מְגִלַּת וָשִׁעְתּוֹן | Megillat Washington: A Scroll for Thanksgiving, by Isaac Gantwerk Mayer

In many Jewish communities around the world, there have been traditional scrolls read for “local Purims,” celebrating redemptions for a specific community. Here in America, we don’t really have an equivalent to that. But we do have Thanksgiving, a day heavily inspired by Biblical traditions of celebration, and one long associated with all that is good about America. Some Jewish communities have a tradition on Thanksgiving of reading Washington’s letter to the Jews of Newport, where he vows to support freedom of religion, famously writing that the United States “gives to bigotry no sanction, to persecution no assistance” – thus rephrasing words originally written in a prior letter by Moses Seixas (say-shas), the sexton of the Touro Synagogue in Newport. This text includes the original English of both Moses Seixas’ letter to Washington and Washington’s return, as well as a somewhat simplified version of the story of Washington’s visit to Newport. Inspired largely by the style of the Book of Esther, it could be read on Thanksgiving morning during the service, using Esther melodies (or going on detours as per personal choice). . . .

A Jewish Prayer for Peace between England and her Colonies on a public day of fasting and prayer, May 17, 1776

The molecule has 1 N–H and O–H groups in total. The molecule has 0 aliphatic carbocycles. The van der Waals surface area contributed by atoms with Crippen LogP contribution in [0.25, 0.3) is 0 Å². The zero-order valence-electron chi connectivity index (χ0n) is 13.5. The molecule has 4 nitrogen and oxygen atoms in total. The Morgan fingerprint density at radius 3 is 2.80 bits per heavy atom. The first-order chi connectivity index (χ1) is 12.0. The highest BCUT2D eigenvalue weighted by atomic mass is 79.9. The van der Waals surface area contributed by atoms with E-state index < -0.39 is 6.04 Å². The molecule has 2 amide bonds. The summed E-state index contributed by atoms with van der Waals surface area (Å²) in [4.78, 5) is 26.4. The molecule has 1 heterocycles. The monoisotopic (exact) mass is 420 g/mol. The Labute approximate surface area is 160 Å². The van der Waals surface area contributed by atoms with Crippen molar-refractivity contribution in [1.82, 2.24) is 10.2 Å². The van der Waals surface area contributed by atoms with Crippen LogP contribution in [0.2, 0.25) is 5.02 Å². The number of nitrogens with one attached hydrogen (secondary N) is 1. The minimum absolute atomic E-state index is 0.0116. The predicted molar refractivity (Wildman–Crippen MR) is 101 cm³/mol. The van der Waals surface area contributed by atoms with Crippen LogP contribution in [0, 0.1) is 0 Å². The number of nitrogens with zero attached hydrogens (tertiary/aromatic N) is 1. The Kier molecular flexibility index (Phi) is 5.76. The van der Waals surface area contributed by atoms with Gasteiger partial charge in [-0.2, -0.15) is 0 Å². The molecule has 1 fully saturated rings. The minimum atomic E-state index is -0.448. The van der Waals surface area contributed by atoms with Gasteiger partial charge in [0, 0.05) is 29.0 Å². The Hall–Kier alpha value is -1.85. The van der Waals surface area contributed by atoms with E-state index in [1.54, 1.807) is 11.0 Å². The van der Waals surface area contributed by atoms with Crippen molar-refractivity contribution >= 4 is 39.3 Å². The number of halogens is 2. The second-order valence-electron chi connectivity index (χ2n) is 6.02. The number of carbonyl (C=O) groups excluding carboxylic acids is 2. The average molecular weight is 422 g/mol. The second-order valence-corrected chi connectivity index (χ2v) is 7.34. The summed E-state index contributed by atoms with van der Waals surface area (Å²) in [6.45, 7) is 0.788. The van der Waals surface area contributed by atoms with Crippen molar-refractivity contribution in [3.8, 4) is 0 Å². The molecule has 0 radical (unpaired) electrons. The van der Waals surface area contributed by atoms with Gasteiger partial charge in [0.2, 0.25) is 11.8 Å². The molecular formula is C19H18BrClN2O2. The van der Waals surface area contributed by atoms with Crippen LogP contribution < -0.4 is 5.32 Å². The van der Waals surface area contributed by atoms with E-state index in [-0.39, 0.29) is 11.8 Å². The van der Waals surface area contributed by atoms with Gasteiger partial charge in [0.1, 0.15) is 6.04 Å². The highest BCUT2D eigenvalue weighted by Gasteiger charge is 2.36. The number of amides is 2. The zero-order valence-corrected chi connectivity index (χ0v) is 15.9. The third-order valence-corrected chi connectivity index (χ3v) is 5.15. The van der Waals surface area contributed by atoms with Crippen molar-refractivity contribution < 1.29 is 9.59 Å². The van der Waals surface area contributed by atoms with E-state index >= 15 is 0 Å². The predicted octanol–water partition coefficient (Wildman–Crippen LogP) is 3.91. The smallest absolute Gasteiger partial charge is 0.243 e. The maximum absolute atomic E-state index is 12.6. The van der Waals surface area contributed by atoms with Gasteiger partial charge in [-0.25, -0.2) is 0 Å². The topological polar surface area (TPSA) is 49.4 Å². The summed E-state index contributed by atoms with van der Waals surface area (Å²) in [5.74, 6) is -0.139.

Fred MacDowell: “Then, as now, war was looked upon by many as a great evil, especially between brothers, and many American Colonists only wanted the oppressive measures of King George III to be lifted, bloodshed ended, and peace restored. The nascent American Congress called for a day of “Humiliation, Fasting and Prayer” along these lines for May 17, 1776. It was for this occasion that this prayer was recited in Congregation Shearith Israel in New York. As you can see, a complete service was arranged for this occasion, meant to invoke the solemnity and seriousness of the occasion; after morning prayer, Taḥanun was to be sung to the tune of a Yom Kippur pizmon; a dozen Psalms recited, and then the Ḥazan would recite this prayer written for the occasion, and of course all were to be fasting. The prayer hopes for a change of heart for King George III and his advisors, that they would rescind their wrath and harsh decrees against “North America,” that the bloodshed should end, and peace and reconciliation should obtain between the Americans and Great Britain once more, in fulfillment of the Messianic verse that Nation shall not lift up sword against nation. Of course this was not meant to be, and six weeks later the American Congress declared independence from Great Britain, and there was no walking back from the hostilities which had already occurred.” . . .


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